1. Copied in Germany for a House of Premonstratensian Canons in the early thirteenth century. The manuscript was copied by two scribes; the script used by the first scribe, who copied the Psalms and Canticles, suggests a date early in the thirteenth-century, but before ca. 1234, since the texts copied in the second, later hand at the end of the volume must date after 1234 (St. Dominic, canonized in 1234 is included in the litany; note St. Francis, canonized in 1228 is an addition in a contemporary hand). The litany includes St. Eucharius, the first Bishop of Trier, St. Maternus, the first bishop of Cologne, who died at Trier, and St. Valerius, the second bishop of Trier, suggesting the manuscript was copied in the diocese of Trier.

2. The Liturgical use of the office of the Dead establishes the connection with the Premonstratensian Order. Known also as the White Canons or the Norbertines, the Premonstratensians were founded in 1120 by Norbert of Xanten. The order was well-established by the thirteenth century with more than 1,000 houses by 1230. Their way of life combined an austere regular monastic existence and an active cure of souls.

3. Belonged to Leander van Ess (1772-1847); “Professor van Ess in Margurg,” in ink, top margin, f. 1, and printed label, “Van Ess,” inside front cover. Leander van Ess was born as Johann Heinrich van Ess, and adopted the name Leander in 1790, when he became a monk at Marienmünster in 1790. He remained at the monastery until 1803, when it was secularized. He served as a Catholic Pastor and Professor of Theology at Marburg from 1812-1822, and then retired to Darmstadt, where he died in 1847. A distinguished biblical scholar, known for his translation of the New Testament into German, van Ess was also an important collector of books and manuscripts. His collection was assembled primarily from German monasteries that were dissolved during his lifetime (see Hermann Knaus, “Die Handschriften des Leander van Ess,” Archiv für Geschichte des Buchwesens 1 (1959) 331-336; and the works and website by Milton Gatch, cited below).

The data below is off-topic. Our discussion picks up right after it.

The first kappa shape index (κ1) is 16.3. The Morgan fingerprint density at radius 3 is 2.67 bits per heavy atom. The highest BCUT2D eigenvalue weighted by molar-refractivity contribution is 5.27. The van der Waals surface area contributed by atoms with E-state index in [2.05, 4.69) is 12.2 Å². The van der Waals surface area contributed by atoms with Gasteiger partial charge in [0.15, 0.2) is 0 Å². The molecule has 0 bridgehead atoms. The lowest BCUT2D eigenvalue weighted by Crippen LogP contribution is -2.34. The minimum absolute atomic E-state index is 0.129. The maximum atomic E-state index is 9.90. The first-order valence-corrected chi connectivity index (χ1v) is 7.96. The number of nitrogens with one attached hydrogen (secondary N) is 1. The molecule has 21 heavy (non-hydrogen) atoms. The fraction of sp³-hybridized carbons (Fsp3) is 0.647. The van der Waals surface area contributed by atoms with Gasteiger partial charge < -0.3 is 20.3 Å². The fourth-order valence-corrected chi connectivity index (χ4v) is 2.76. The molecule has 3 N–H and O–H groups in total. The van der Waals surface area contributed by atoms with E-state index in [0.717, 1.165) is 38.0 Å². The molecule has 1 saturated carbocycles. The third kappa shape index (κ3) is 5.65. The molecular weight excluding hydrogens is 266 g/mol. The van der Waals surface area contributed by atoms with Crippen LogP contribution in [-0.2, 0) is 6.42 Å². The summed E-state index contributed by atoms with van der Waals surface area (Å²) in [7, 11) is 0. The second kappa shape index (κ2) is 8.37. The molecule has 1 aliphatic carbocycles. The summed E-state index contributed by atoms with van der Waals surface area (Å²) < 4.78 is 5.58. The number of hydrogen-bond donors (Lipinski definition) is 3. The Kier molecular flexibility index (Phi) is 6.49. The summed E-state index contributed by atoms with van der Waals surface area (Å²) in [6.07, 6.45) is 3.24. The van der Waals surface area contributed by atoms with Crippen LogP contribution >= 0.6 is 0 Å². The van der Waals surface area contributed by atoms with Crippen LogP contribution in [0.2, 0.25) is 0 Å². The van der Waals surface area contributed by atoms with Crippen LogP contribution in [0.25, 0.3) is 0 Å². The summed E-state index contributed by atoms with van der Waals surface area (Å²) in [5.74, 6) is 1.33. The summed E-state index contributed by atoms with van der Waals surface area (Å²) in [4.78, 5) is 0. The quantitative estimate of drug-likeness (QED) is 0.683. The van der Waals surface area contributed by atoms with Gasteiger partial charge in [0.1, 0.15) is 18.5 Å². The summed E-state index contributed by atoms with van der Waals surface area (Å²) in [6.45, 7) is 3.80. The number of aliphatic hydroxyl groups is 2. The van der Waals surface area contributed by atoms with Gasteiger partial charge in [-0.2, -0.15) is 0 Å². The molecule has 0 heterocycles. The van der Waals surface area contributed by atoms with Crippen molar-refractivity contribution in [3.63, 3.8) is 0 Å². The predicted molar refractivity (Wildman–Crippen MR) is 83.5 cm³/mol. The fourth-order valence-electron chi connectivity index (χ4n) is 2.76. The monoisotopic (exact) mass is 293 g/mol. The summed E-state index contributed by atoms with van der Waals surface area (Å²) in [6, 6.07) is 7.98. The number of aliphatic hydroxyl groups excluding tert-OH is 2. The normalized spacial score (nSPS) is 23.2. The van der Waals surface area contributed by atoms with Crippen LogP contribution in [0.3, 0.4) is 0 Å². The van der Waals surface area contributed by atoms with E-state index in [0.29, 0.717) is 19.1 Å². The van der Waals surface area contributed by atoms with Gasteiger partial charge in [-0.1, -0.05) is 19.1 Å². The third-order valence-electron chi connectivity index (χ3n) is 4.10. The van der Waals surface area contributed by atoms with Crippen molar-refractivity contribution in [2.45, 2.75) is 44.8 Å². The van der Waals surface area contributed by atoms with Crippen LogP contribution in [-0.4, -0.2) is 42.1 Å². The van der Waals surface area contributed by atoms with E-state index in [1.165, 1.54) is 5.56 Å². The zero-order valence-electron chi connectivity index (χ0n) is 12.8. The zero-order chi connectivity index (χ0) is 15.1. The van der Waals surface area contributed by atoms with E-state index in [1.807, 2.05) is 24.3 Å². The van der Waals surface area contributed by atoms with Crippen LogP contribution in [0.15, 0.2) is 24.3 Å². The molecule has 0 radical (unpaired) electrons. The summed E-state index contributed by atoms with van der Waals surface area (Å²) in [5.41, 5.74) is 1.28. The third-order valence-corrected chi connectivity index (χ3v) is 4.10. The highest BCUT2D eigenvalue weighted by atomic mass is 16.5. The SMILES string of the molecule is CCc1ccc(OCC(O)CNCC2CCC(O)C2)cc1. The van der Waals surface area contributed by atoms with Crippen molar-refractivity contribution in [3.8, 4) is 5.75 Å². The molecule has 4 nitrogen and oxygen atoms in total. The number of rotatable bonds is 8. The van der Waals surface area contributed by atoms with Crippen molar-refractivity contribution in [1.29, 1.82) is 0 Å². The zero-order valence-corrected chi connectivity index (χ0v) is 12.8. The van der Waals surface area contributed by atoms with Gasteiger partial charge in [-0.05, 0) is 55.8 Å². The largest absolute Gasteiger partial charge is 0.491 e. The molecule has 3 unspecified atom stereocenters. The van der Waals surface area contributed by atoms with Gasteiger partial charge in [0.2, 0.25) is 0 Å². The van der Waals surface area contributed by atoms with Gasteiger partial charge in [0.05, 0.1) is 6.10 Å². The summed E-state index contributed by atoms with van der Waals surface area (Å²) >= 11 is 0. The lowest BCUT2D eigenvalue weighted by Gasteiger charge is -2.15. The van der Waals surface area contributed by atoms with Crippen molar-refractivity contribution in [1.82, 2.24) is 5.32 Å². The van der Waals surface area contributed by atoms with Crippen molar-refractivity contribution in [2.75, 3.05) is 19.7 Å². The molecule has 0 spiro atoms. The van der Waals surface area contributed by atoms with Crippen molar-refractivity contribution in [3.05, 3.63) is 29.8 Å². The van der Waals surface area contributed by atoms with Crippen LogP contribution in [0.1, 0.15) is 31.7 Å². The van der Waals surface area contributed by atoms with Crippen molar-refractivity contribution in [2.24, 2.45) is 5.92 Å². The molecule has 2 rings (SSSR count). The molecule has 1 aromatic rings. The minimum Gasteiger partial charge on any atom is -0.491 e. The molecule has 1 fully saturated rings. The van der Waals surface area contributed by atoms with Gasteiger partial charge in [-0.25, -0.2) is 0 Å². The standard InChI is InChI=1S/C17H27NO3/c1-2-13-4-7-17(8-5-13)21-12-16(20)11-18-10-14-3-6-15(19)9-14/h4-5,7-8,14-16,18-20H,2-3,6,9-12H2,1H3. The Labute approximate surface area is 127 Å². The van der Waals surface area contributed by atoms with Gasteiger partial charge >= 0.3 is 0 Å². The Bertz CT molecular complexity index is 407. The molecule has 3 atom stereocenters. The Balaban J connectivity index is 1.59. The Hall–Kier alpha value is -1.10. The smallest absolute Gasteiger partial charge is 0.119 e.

4. In 1823, his collection was acquired by Sir Thomas Phillipps (1792-1872) (see Sammlung und Verzeichnis handschriftlicher Bücher … welcher besitzt Leander van Ess, Darmstadt, 1823, and Munby. Phillipps Studies 3:29-30). This manuscript was Phillipps MS 473: paper label with shelfmark on the spine; f. 1, shelfmark in pencil, and stamped, “Sir T. P. Midell [sic] Hill, 473”; see The Phillipps Manuscripts. Catalogus librorum manuscriptorum in bibliotheca D. Thomae Phillipps, B.T., impressum typis Medio-Montanis 1837-1871, reprint with intro by A. N. L. Munby, London, Holland Press, p. 6, MS 473.

5. Inside front cover, clipping from German sales catalogue, with “2675,” in pencil above, and “78084-190,” below; f. 1, in pencil, “MS 512, 78084-190.”

Text

ff. 1-97, Psalms 1-150 in biblical order, now missing the following eight folios; text begins imperfectly at Psalm 2:9, “//eos in uirga ferrea …”; f. 36v ends imperfectly at Psalm 53:9, “… despexit oculus mei//,” and f. 37 begins at Psalm 54:24, “[sangui]//num et dolosi …”; Psalm 100 ends imperfectly at f. 69v, and f. 70 begins at Psalm 101:21, “//ut audiret gemitus …; two folios missing between ff. 84v-85, with f. 84v ending at Psalm 118:42, “… mihi uerbum quia spe//,” and f. 85 beginning at Psalm 118:99, “//tua meditation mea …”; f. 88v ends imperfectly at Psalm 123:8, “adiutorium nostrum in nomine//” and f. 89 begins at Psalm 128:1, “Sepe expugnaverunt …”; f. 90v ends imperfectly at Psalm 134:9, “… Que percussit gentes//” and f. 91 begins at Psalm 136:3, “//nos uerba cantionum …”; f. 92v ends imperfectly at Psalm 139:11, “… in ignem deicies eos//” and f. 93 begins at Psalm 142:1, “Domine exaudi orationem meam …”;